Friday, June 17, 2005

Haunted by "The Hours"

Maggie says:
I just finished "The Hours," a book I meant to read in 1998, when it was published and first recommended to me, and then definitely meant to read in 2002, when the movie came out. But for whatever reason I just now got around to it, and I didn't even really read it, not the way I just read "Bel Canto" or "The Legend of Max Tivoli." Nope, I devoured "The Hours." I can't say enough about this novel.

Sometimes I feel that books are waiting for us to find them when the time is right. This was my time to read "The Hours," my time to be absolutely haunted by Mrs. Brown. The funny thing is, I didn't love the movie. I felt it was more a movie to respect and appreciate than love. I saw it once and never really thought about it again. But now I can't wait to give it another try. And the other thing that strikes me after reading this: I enjoy reading Michael Cunningham write about Virginia Woolf writing her novels more than I do actually reading Virginia Woolf's novels. Is that lame of me? I didn't even like Woolf's "Mrs. Dalloway." And now in this novel I adore, Virginia Woolf's novel that didn't touch me in the least is a central character in this book, what ties the story lines together, and I see it in a new light.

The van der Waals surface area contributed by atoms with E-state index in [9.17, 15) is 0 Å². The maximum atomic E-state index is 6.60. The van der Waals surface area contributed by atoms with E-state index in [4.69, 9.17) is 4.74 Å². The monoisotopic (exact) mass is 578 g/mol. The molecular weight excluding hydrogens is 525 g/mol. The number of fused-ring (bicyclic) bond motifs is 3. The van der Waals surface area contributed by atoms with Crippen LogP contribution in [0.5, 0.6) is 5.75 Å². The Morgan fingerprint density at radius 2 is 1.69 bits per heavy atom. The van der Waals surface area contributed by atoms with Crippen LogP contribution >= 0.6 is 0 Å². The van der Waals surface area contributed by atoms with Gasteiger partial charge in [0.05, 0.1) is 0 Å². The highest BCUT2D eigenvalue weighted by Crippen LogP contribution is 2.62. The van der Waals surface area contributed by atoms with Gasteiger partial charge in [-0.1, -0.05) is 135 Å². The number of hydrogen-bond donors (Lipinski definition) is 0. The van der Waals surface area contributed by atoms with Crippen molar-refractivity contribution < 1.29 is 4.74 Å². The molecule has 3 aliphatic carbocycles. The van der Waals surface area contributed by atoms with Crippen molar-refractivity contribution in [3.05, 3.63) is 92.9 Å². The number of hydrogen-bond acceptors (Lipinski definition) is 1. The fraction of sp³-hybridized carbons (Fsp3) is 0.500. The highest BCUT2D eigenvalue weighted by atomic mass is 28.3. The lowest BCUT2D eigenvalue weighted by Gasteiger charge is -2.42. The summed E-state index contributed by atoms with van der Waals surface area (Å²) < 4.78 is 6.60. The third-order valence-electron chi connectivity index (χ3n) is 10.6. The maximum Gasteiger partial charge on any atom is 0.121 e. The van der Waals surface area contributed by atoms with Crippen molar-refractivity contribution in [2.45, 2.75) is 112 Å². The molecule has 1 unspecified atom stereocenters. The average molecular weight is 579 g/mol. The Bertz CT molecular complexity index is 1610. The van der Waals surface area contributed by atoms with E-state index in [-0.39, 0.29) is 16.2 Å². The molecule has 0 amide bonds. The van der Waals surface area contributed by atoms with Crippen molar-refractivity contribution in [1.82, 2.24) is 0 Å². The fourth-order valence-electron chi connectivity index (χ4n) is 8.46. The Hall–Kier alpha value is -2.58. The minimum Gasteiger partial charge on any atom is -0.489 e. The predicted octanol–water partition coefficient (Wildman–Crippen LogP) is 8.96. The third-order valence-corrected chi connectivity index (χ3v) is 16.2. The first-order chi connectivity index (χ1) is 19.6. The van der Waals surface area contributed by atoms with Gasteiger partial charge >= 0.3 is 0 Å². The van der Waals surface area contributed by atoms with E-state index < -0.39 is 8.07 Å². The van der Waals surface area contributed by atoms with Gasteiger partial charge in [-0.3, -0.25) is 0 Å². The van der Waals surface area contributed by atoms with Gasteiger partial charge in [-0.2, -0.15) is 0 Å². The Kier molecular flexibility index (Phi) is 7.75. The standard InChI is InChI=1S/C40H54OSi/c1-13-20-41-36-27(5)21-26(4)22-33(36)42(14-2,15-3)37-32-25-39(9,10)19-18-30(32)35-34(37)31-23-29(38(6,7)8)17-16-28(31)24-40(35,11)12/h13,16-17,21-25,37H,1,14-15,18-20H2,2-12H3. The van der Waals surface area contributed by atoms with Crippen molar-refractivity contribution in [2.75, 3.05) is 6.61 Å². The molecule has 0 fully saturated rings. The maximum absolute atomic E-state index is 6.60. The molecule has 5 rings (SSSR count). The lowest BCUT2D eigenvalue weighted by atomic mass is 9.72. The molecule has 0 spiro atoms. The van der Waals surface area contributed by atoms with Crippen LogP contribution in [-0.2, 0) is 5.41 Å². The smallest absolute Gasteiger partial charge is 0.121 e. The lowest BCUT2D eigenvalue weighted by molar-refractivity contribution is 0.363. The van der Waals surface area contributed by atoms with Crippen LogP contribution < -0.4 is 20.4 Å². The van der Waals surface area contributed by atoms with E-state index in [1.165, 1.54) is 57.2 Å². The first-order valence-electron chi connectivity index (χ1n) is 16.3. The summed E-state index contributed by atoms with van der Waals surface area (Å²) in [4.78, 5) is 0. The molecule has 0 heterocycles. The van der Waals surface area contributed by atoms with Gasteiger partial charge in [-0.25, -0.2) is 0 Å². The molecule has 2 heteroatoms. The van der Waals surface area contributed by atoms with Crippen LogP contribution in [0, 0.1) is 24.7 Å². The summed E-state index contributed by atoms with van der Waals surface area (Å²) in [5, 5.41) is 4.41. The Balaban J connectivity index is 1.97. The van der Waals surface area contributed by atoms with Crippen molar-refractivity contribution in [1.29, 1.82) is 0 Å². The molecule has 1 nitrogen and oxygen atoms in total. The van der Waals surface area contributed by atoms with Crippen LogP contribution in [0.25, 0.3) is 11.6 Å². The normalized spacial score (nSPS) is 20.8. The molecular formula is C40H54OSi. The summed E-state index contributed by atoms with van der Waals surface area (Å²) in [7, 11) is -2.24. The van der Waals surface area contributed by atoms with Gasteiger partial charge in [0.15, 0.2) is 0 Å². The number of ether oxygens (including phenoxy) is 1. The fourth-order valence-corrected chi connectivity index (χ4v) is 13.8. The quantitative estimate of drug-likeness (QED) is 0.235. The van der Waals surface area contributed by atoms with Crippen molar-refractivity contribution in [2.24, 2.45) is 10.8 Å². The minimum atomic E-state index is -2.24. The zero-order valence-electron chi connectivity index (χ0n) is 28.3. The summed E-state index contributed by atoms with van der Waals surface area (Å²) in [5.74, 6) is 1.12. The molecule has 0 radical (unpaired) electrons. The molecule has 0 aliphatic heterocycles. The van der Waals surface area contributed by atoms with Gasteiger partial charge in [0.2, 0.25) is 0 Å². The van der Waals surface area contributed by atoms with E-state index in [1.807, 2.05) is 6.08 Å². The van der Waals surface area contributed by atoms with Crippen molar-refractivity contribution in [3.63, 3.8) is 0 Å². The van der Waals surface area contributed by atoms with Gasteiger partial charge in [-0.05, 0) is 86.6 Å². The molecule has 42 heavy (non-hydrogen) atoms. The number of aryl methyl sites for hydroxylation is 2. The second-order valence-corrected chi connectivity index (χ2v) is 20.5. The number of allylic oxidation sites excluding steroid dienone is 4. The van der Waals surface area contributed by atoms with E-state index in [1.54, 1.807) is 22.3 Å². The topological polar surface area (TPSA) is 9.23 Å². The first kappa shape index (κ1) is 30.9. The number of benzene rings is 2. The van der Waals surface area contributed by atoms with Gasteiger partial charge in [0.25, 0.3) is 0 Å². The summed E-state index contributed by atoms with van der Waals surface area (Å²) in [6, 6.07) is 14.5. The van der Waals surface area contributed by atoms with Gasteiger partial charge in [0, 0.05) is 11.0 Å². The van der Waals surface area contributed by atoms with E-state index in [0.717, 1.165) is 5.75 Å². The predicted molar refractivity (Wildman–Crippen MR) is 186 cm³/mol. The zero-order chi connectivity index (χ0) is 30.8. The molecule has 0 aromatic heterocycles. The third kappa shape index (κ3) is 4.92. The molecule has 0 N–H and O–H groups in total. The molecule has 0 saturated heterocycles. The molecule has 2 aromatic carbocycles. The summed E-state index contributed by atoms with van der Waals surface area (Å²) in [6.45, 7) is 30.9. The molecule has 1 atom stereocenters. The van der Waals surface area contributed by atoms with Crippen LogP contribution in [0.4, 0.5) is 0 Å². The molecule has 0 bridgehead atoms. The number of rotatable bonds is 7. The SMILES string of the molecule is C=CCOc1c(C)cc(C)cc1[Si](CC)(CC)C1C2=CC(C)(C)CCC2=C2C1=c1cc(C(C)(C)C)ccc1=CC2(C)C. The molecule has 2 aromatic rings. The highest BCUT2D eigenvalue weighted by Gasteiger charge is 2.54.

Two passages from "The Hours" that I can't stop thinking about, ones that just sear through my head:
- "Maybe there is nothing, ever, that can equal the recollection of having been young together."
- "There's just this for consolation: an hour here or there when our lives seem, against all odds and expectations, to burst open and give us everything we've ever imagined."

What an achievement to write this: a book about hopelessness, about trying to be who you're "supposed to be," about the gap between that person and who you really are. I think each of us is every woman in this book: a little bit Mrs. Dalloway, a little bit Mrs. Brown, and a little bit Virginia Woolf herself. I know that I sure am.


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